Understanding impact of traumatic situations key to providing trauma-informed care

Physicians trained in trauma-informed care know that patients carry some residue of trauma to their health care appointments. Whether it is physical, emotional, verbal, physical or sexual, they understand survivors need support and understanding from those around them. This includes everyone in the health care setting.Trauma Informed Care Seminar

That is why the Advocates for Trauma-Informed Care at The Ohio State University have organized a Trauma-Informed Care Seminar Series to educate communities about the impact of trauma on clients, co-workers, friends and family. The organization provides resources to teach others to provide holistic healing, the kind that recognizes a patient’s entire situation. This healing can then lead to effective health care services that treat the whole patient.

Creagh Boulger, MD, professor of Emergency Medicine at The Ohio State University College of Medicine, was one of two presenters at the first seminar in September 2023. Dr. Boulger said the duty of upholding the Hippocratic Oath and not doing harm is upheld by the practice of trauma-informed care.

“You make a safe place,” said Dr. Boulger. “And you say, I see you, I hear you, I know where you are coming from, and I am here.”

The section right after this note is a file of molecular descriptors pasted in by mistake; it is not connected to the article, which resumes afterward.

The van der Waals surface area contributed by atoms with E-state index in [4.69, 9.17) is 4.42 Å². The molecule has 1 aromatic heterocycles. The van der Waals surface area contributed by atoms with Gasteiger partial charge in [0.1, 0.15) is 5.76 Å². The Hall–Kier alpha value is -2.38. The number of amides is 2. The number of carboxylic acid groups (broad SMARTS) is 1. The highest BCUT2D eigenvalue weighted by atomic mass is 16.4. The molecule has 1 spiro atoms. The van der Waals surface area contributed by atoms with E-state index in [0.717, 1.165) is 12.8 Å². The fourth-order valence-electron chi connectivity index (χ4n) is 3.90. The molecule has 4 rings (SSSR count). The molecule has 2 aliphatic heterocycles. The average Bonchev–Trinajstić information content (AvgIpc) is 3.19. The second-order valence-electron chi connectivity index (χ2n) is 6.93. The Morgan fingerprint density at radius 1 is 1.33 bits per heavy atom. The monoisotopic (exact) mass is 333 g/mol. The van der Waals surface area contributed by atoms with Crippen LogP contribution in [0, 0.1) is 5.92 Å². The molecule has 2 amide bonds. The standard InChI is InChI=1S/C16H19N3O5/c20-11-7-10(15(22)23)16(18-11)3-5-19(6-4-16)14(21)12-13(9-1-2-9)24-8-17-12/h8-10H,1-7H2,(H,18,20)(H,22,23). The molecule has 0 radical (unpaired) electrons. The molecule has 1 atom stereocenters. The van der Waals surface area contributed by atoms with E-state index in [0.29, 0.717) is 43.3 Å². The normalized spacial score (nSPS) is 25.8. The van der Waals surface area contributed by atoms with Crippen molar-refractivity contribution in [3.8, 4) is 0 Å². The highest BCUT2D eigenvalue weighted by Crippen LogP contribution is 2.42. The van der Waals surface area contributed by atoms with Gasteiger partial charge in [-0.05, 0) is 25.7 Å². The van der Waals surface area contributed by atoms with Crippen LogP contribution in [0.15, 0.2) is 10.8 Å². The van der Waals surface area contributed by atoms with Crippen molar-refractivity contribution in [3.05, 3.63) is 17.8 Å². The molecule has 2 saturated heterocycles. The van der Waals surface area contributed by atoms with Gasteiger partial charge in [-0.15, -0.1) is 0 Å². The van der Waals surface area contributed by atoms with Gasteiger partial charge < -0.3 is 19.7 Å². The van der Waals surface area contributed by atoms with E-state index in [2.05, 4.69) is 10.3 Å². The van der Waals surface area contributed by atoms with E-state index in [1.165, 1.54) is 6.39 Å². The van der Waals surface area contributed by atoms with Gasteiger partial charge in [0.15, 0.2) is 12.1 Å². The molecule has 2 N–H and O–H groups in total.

Dr. Boulger adds that training assists in being able to recognize people often experience many different types of traumas in their lives.

Carmen Quatman, MD, PhD, associate professor of Emergency Medicine and Orthopaedics, agrees. She joined Dr. Boulger at the seminar to discuss how to help patients in a traumatic situation. She, like Boulger, has experience teaching and practicing trauma-informed care and agrees that often, what people come in for at an appointment is not what they really want to see a provider for.

“It is really a time where you have an opportunity to make an impact in their lives,” said Dr. Quatman. “Sharing resources and connecting them with a care coordination team can address many other issues the team isn’t even yet aware of.”

Providers are at the center of care and effective training is integral in ensuring trauma survivors are not mistakenly re-traumatized by the community of care.

“Our job is to be present,” said Dr. Quatman. “If you can get resources, imagine the beautiful world you can create.”

One such available resource is sexual assault resource cards which are now shared with providers across Ohio State. The cards, developed by Kylene Daily, Jacelyn Greenwald and Sabrina Mackey- Alfonso, students in Ohio State’s Medical Scientist Training Program, ensure providers are better equipped when a survivor of sexual assault comes to them for care. The cards include state and national resources for legal assistance, community shelters and intimate partner/sexual assault hotlines and agencies. They report the idea for the pocket-sized cards was born out of the many requests for resources they received from medical students after they created and began teaching a team-based learning module that provided evidence-based, whole-person care and support for survivors of sexual assault and intimate partner violence.

Future monthly Trauma-Informed Care Seminar topics include caring for survivors in an acute setting, human sex trafficking, and considerations for marginalized populations Access October, November and December event dates, information and registration today.